6.3 A near miss had occurred at Cornton level crossing, when an elderly person had stepped onto the crossing in the path pf an oncoming train. Network Rail were now looking to convert the crossing from a diagonal pathway to a straight one.

Free bus travel for 5 to 21 year olds

6.4 With effect from 31 January 2022, 5 – 21 year olds would be entitled to free bus travel all over Scotland, subject to having a Young Scot card, issued by schools.

Free School Meals for P5

6.5 Stirling Council had extended free school meal provision to Primary 5 children.

Postponement of work on Bridgehaugh viaduct

6.6 £2.7 million renovation work on the Forth Railway viaduct between Riverside and Bridgehaugh has been postponed due to an unforeseen delay outwith Network Rail’s control. When work starts, Lover’s Walk will be closed, with likely traffic flow issues on Causewayhead Road. Heavy equipment would be stored at the Rugby Club.

Public football pitch at Aboyne Avenue

6.7 FES had confirmed that the football pitch at Aboyne Avenue was a public resource, available for children to play on.

Sustrans WCLS project – proposed removal of tarmac at Aboyne Avenue

6.8 Sustrans had been proposing to remove the section of tarmac at the end of Aboyne Avenue leading up to the football pitch. The Chair had made the point that this tarmac served as a useful parking space, and that its removal would push another ten cars onto Dunster Road, where there were already parking issues, and that the tarmac should be left in place.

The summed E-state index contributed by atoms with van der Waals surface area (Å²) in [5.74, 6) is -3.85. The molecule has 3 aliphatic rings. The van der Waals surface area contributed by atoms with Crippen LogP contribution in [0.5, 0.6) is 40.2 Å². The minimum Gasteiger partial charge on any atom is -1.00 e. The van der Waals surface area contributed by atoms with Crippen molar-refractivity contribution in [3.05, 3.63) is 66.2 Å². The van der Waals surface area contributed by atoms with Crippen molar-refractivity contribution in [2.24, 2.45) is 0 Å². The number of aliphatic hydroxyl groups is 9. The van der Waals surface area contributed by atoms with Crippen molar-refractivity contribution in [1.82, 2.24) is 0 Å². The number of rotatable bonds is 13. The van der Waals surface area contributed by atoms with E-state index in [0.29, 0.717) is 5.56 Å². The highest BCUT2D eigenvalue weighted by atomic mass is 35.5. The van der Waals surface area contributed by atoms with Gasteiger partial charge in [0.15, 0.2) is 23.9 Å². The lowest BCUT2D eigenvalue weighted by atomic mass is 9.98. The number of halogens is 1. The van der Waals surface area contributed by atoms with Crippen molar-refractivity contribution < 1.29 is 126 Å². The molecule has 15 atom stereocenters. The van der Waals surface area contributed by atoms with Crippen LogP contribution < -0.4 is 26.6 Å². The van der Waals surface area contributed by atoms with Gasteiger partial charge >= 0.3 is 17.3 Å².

Platinum Jubilee Beacon Trail

6.9 The Platinum Jubilee would be marked with a beacon trail. The Community Councils had been invited to apply if they wished to celebrate the event within their communities.

Provost Awards 2022 - Coronavirus Heroes

6.10 The forthcoming Provost Awards awards ceremony would recognise individuals or organisations who made an outstanding contribution to the community during the pandemic. The deadline for nominations to Stirling Council was 14 January.

Vandalism to public toilets, Causewayhead Park

6.11 In December, the door to the public toilets in Causewayhead had been kicked in.


7. Councillor’s Report

Councillor McGill provided an oral report.

Ongoing impact of Covid

7.1 Covid was continuing to have a very significant impact on health and social care in the region: Forth Valley Health Board was stopping all elective surgery, and the care sector was in crisis, with a shortage of home carers in particular, such that it was difficult for elderly patients to get care packages and get out of hospital. Whilst no schools had yet been forced to close, teachers were experiencing considerable pressures.

Rejigging of Stirling Council capital programme

7.2 Many projects had not been undertaken due to Covid. Consequently, the Council was rejigging its capital spend programme, with a particular focus on roads.